In Minnesota treatment, the therapists aim at breaking clients' denial to encourage them to accept their addiction. However, the confrontation is risky since, instead of making the patient ready for a change, it may strengthen resistance against the diagnosis of addiction and the treatment recommendations. We will explore the role of laughter in confrontational practices. The study is based on conversation analysis of group therapy sessions in an inpatient addiction treatment clinic in Finland (7.5 hours of data altogether). The laughter prevails in three different kinds of practice: laughing off the troubles, strengthening the confrontation by laughing at the patient, and ameliorating the confrontation. Laughter is a flexible device for preventing or resolving the possible risks of confrontation. Key Words: Addiction Treatment, Confrontation, Conversation Analysis, Group Therapy, and Laughter
Laughter appears in several roles in therapeutic interaction. In our data on addiction therapy, it tends to occur in connection with confrontational practices. In the kind of addiction therapy considered here (the Minnesota treatment, also known as the Hazelden treatment, see Anderson 1981), the therapist is suppose to confront patients. If the therapist chooses to do so strongly and overtly, this may provoke resistance and endanger the whole therapeutic process. On the other hand, if the therapist does not confront patients at all, or if the confrontations are very mild, the therapy may lose its edge and the patient's addictions remain unchallenged, which is as problematic from the point-of-view of addiction therapy. The addiction therapists following the Minnesota treatment paradigm thus face the dilemma of having to confront the patients, which poses a threat to the whole process (Arminen & Leppo, 2001). In this article, we study laughter and invitations to laugh as a strategic solution to this dilemma in addiction therapy. We will also discuss the limits of laughter, and show that some troubles are resistant to being laughed off.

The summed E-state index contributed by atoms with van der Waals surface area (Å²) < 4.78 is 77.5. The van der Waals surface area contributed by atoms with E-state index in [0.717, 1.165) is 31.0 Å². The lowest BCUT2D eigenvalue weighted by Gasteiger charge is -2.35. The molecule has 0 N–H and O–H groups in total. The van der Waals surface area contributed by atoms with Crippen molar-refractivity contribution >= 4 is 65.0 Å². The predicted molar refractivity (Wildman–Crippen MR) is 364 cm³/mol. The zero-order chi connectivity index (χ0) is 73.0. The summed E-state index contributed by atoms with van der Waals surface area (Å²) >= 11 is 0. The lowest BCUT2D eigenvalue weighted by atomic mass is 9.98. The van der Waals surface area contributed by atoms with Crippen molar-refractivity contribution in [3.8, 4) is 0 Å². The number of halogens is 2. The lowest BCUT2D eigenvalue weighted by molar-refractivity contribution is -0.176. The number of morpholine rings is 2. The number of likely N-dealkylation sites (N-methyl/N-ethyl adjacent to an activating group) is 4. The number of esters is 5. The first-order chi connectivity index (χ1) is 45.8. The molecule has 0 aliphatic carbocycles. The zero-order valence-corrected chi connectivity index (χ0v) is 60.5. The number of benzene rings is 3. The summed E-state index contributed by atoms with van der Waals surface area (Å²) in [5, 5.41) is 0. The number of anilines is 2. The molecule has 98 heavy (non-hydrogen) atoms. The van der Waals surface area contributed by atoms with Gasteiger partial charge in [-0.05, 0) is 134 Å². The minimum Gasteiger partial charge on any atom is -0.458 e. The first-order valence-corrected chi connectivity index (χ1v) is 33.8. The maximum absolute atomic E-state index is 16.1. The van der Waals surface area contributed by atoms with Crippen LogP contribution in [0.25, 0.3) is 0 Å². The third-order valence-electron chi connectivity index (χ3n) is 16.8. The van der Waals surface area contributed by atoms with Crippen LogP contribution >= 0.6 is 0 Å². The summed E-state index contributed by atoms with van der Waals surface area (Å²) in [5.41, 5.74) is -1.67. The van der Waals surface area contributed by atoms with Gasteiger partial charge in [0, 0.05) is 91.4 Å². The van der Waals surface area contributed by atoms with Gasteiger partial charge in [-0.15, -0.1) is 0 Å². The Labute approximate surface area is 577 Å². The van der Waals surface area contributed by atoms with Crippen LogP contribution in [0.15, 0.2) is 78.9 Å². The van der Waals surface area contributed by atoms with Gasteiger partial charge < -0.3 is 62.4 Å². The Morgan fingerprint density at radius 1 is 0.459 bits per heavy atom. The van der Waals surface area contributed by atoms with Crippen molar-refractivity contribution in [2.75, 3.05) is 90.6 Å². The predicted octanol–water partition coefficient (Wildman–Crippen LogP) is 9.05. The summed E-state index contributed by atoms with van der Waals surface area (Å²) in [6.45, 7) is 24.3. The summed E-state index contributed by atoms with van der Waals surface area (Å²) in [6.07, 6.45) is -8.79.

The study has its roots in a large international research project on Alcoholics Anonymous (Makela et al., 1996). Part of the project concerned sharing of experiences in AA (i.e., how mutual help was achieved in interaction at meetings, Arminen, 1998). At time of the project Halonen assisted Arminen by transcribing his data from audiotapes. In addition to transcribing, Halonen also discussed with Arminen different kinds of methodological issues raised by the data. During that time of co-operation, an idea of another study was born and we established a project to investigate the ways in which the AA set of beliefs was transferred into professional practice, in the Minnesota Model of addiction treatment, which had converted the idea of mutual help through the support of other addicts into a strict program led by the professional therapists and other staff in the clinics. The Minnesota Model is based on the view that patients have to be convinced to see themselves as addicts needing help. Thus, it differs critically from AA in that the treatment is usually not voluntarily attended (e.g., Arminen, 2004; Arminen & Leppo, 2001; Arminen & Perala, 2002; Halonen, 2002, 2006). The strategies and dynamics of confrontation have been central to our studies, including this study on the role of laughter in confrontations.
In the 1960's, Harvey Sacks (1992a) noted the potential people have to act in covert ways in interaction (i.e., doing actions as if they had not been done). In calls to a suicide helpline, the caller sometimes reported not hearing the answerer's name, thereby avoiding giving a name without refusing to do so. Sacks also pointed out that laughter can act as a ceremonial form for ending the current phase of action, giving it tremendous potential in interaction. Through treating the request for help as a joke, the recipient of the request can respond to the joke instead of the request, and refuse help without overtly doing so. …